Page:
Since the last Zomboid application was abandoned over ten years ago, this is a pretty good indication that Zomboid may be available now, but it’s not a certainty. The USPTO Trademark Register changes every day and there are over 5 million active trademarks of record now.
A check of Mattel’s website for Zomboid and a general Google search for Zomboid could reveal that Mattel, or another company, is now using the Zomboid trademark. Even if that person, or company, never filed an application to register the trademark Zomboid it would have “common law rights” flowing from actual use of Zomboid and your application for the trademark could be successfully opposed by that user.
In other cases where an application is marked abandoned it may be because the applicant missed a due date to respond to an examining attorney’s inquiry or objection (called an “Office Action”).
While a trademark is moved to The Walking Dead zone shortly after such a failure, it can easily be resurrected for up to two months by paying extra fees and filing a Petition to Revive. In other cases, the application may have been refused for any one of a number of legal reasons, and that could mean yours will be refused as well.
A Dead application that is marked as Withdrawn is the worst case of all. Almost no one withdraws an application, even if they have lost interest in the trademark, unless they have been forced to do so.
Usually, unwanted trademark applications simply die a natural death, expiring for lack of attention. However, a withdrawal usually indicates a legal fight has taken place, and the applicant settled the matter by withdrawing its application. This is a big red flag.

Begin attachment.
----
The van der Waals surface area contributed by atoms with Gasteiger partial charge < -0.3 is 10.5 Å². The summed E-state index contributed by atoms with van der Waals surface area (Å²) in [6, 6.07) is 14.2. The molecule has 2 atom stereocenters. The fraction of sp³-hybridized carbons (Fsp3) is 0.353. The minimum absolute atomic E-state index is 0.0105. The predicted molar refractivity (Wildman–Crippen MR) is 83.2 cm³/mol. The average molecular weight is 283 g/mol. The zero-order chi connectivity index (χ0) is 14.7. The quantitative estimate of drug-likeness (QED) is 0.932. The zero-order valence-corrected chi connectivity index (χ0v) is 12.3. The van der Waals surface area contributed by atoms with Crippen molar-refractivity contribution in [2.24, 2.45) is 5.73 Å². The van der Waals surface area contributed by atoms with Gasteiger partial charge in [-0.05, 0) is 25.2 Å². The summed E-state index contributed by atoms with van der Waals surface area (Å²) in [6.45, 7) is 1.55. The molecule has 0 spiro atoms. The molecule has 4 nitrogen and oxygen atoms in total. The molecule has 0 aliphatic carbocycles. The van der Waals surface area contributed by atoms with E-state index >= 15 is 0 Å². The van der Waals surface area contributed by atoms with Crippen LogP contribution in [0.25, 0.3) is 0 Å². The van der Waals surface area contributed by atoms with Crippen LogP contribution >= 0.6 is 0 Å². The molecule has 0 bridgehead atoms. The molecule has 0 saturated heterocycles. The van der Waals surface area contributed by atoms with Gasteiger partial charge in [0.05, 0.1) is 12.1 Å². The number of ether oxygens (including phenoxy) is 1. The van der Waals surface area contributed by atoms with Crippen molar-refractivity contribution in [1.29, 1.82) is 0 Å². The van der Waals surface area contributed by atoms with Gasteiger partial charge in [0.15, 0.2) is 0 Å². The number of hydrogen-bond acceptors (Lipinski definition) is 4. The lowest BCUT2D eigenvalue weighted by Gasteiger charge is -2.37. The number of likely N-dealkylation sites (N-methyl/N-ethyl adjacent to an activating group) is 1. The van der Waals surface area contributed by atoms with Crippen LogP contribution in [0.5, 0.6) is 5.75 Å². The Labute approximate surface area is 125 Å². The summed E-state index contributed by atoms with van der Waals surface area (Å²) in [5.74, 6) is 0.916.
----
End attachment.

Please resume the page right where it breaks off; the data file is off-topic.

Even after clearing the above hurdles, you need to do, or have a professional do, a proper trademark search to determine if Zomboid is currently registrable. Are there other similar trademarks that have been filed in the meantime, which may be considered “confusingly similar” by the USPTO? This would include Zombie Boy, Zom-Boyd, Zomboy, Zombie-Oid and other variations.
Dead Trademark Registrations
What about actual trademark Registrations that are marked as Dead? Usually, these are noted as Canceled, and that usually means they were not properly renewed.
In many cases, however, the trademark owner does not even know the trademark has been cancelled. The USPTO sends only a single courtesy reminder of renewal to the last address on file.
Many a trademark owner has been horrified to find his/her trademark has been canceled and rushes to file a fresh application. So your Zomboid application could be formally opposed by the original owner of the cancelled trademark on the basis of earlier use and/or a failure to renew on time.
However, the Registration might also be canceled because another party filed a Cancellation Action against it. Tread with extreme caution over these gravesites! Often in these cases, someone wants this trademark, or something similar, very badly.
A recent example of how a Zombie Trademark can still live and walk among us occurred last year. A company called Strategic Marks LLC sought to file trademark applications for long abandoned Macy’s trademarks. The matter was finally resolved after Macy’s sued, by a court-ordered settlement.
Macy’s was allowed to keep some of its heritage brand marks, including Marshall Field’s, on the basis that the public still had residual feelings and recognition of them, and could be confused into thinking that Macy’s itself was re-opening stores under this name. Marshall Field’s is therefore a true Zombie Mark, walking again after 15 years of abandonment by Macy’s.
Normally, three years of non-use is considered legal abandonment of a trademark. Strategic Marks LLC still managed to secure trademark rights to Bullock’s Department Store and May Company, among others.
Thus you need to play detective to figure out if you can use and register a trademark without a legal challenge. Start by investigating the USPTO file; find out all you can about the reason the trademark application or registration was abandoned or canceled.
Then do even more due diligence: search the previous owner’s website, do a Google search, an Amazon search and all other Internet searches that may reveal you more information about the trademark and who may be using it now. Lastly, obtain a professional search opinion as to whether the trademark you want is now registrable in the USPTO.
Written by Sylvia Mulholland
Law Offices of Sylvia Mulholland